High-performing Cornwall set to bail out struggling health care providers

Cornwall Council may use new financial freedoms gained from
performing well under the comprehensive performance assessment to
lend £8m to five local health care providers with debts of

The three-star local authority has been approached for help by the
Central Cornwall primary care trust, Cornwall Partnership NHS
trust, North and East Cornwall primary care trust, Royal Cornwall
Hospitals NHS trust and West of Cornwall primary care trust. The
strategic health authority has backed the trusts’ move.

A council spokesperson said the proposal would go before the local
authority’s scrutiny committee and its executive this week and the
full council next week.

If agreed, the £8m loan over 2003-4 and 2004-5 will be repaid
between 2006 and 2009.

A report to the council’s executive says the funding would be made
available from reserves that are not required for the next three

“It is not money that we are diverting from service delivery,” it

The report says offering financial assistance is “a low risk” for
the authority. But if help were not made available there could be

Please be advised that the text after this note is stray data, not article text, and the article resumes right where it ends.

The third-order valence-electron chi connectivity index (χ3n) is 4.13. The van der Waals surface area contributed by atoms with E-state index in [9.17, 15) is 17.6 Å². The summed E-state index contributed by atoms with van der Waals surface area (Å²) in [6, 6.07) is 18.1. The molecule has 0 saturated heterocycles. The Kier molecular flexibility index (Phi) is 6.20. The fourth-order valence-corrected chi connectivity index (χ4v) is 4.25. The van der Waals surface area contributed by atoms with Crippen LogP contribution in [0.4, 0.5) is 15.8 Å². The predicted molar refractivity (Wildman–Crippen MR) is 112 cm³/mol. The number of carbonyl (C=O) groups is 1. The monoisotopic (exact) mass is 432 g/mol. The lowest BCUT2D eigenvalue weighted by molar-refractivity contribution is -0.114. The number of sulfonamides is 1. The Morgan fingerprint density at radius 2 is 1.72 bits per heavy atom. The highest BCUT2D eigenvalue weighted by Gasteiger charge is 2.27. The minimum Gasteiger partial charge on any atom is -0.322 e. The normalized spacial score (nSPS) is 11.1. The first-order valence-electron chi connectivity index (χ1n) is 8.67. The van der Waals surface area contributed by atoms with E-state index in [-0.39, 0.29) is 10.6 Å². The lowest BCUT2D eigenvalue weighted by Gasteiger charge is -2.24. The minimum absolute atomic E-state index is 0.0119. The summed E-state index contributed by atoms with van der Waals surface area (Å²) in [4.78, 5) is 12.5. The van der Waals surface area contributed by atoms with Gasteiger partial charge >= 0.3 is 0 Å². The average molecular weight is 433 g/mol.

“cuts in key and essential health services, the risk of which would
be the extreme end of high”.

A spokesperson for the Royal Cornwall Hospitals NHS trust said it
was “logical” for Cornwall’s health organisations to approach the
council because of the good partnership they had developed.

The Local Government Information Unit said it supported the
proposed loans. A spokesperson said it was up to Cornwall “to
answer to its own electors” rather than be told by the government
what it can and cannot do with its resources.

“We are in favour of more power and discretion for local government
rather than having to answer to Whitehall.”

The Local Government Association welcomed councils taking
innovative approaches to partnership working. A spokesperson said:
“Cornwall has been rated as excellent and should have the freedom
to do what it feels best suits the needs of its community.”

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